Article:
In Trinidad and Tobago, Daihatsu has had a market presence since 1958 when its Midget Mk.I was a popular choice among market tradesmen. From 1978 until 2001, a local dealer marketed the Charmant, Rocky, Fourtrak, and then later, the Terios and Grand Move which proved to be popular sellers. The Delta chassis remained a popular market choice from its introduction in 1985 until today. Toyota Trinidad and Tobago Ltd. (a wholly owned subsidiary of Toyota Japan) now markets Daihatsu Terios, YRV and Sirion under stiff competition.

Daihatsu announced on 13 January 2011 that sales of Daihatsu motor cars will cease across Europe on 31 January 2013. This was due to the increasing strength of the Japanese Yen, which has increased prices beyond competitive levels. Daihatsu states that there is no stock of new Daihatsu cars in the UK, and they do not expect to import any new cars in this interim period.[4]

Electrics and Hybrids Edit

Daihatsu has had a long running development program for electric vehicles, beginning with the production of "pavillion cars" for the 1970 Osaka World Expo and continuing with the production of golf carts and vehicles for institutional use, such as the DBC-1.[5] An electric version of the company's Fellow Max kei car also followed, the beginning of a series of prototypes. The 1973 oil crisis provided further impetus and at the 20th Tokyo Motor Show (1973) Daihatsu displayed a 550 W electric trike (TR-503E)[6] as well as the BCX-III electric car prototype.[7] Daihatsu showed more prototypes through the seventies, for instance at the 1979 Sydney Motor Show, and then joined the Japanese Electric Vehicle Association's PREET program (Public Rent an Electric Towncar) with an electric version of the Max Cuore keicar. The program allowed registered users access to the cars with a magnetized card and charged according to mileage used.[8]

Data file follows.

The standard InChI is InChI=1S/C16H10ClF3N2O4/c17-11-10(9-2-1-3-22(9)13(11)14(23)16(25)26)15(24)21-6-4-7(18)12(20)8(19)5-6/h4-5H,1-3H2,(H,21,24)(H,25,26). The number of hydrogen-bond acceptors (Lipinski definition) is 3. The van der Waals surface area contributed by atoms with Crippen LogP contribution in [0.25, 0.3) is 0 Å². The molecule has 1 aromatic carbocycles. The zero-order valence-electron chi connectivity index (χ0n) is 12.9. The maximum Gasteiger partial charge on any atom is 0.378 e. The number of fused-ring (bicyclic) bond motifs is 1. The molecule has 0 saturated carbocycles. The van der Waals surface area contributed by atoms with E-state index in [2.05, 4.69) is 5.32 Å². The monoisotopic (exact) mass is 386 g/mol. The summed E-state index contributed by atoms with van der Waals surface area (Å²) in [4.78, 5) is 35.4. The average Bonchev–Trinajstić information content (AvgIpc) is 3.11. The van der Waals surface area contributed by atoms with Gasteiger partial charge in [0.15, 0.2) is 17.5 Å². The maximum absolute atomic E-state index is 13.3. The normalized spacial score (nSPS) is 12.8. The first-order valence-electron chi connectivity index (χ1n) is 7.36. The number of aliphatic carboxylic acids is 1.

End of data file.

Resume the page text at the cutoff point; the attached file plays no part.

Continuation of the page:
The current hybrid vehicle technology is called Daihatsu Mild Hybrid System,[9] and is mainly used in the Atrai/Hijet Hybrid-IV.

Passenger car models Edit

DAIHATSU-MIDGET-MP4-01
Daihatsu Midget MP4
Scoty6776Added by Scoty6776
Daihatsumidget
Toy model of Daihatsu Midget (Bajaj)
Scoty6776Added by Scoty6776
PhuketTukTuk
Daihatsu Hijet Tuk-tuk in Patong Beach, Phuket, Thailand
Scoty6776Added by Scoty6776

Plants Edit

  • Ikeda (Osaka prefecture), also headquarters
  • Ryuo (Shiga prefecture)
  • Tada (Hyōgo Prefecture)
  • Oyamazaki (Kyoto prefecture)
  • Sunter II (Indonesia) - Astra Daihatsu Motor (joint venture)
  • Cumana, Estado Sucre (Venezuela) - Terios

References Edit

  1. "Corporate Info." Daihatsu. Retrieved on February 5, 2010.
  2. 2.0 2.1 Strong Yen Forces Daihatsu Out of Europe - Industry Week, 14 Jan 2011
  3. http://www.thejakartaglobe.com/home/toyota-plans-low-cost-car-for-traffic-choked-indonesia/423147
  4. http://www.daihatsu.co.uk/
  5. Kobori, Kazunori (2007). ダイハツ 日本最古の発動機メーカーの変遷 (in Japanese). Tokyo: Miki Press, 56. ISBN 978-4-89522-505-2. 
  6. Kobori, Daihatsu, p. 60
  7. Kobori, Daihatsu, pp. 67-68
  8. DAIHATSU:Motor Show

External links Edit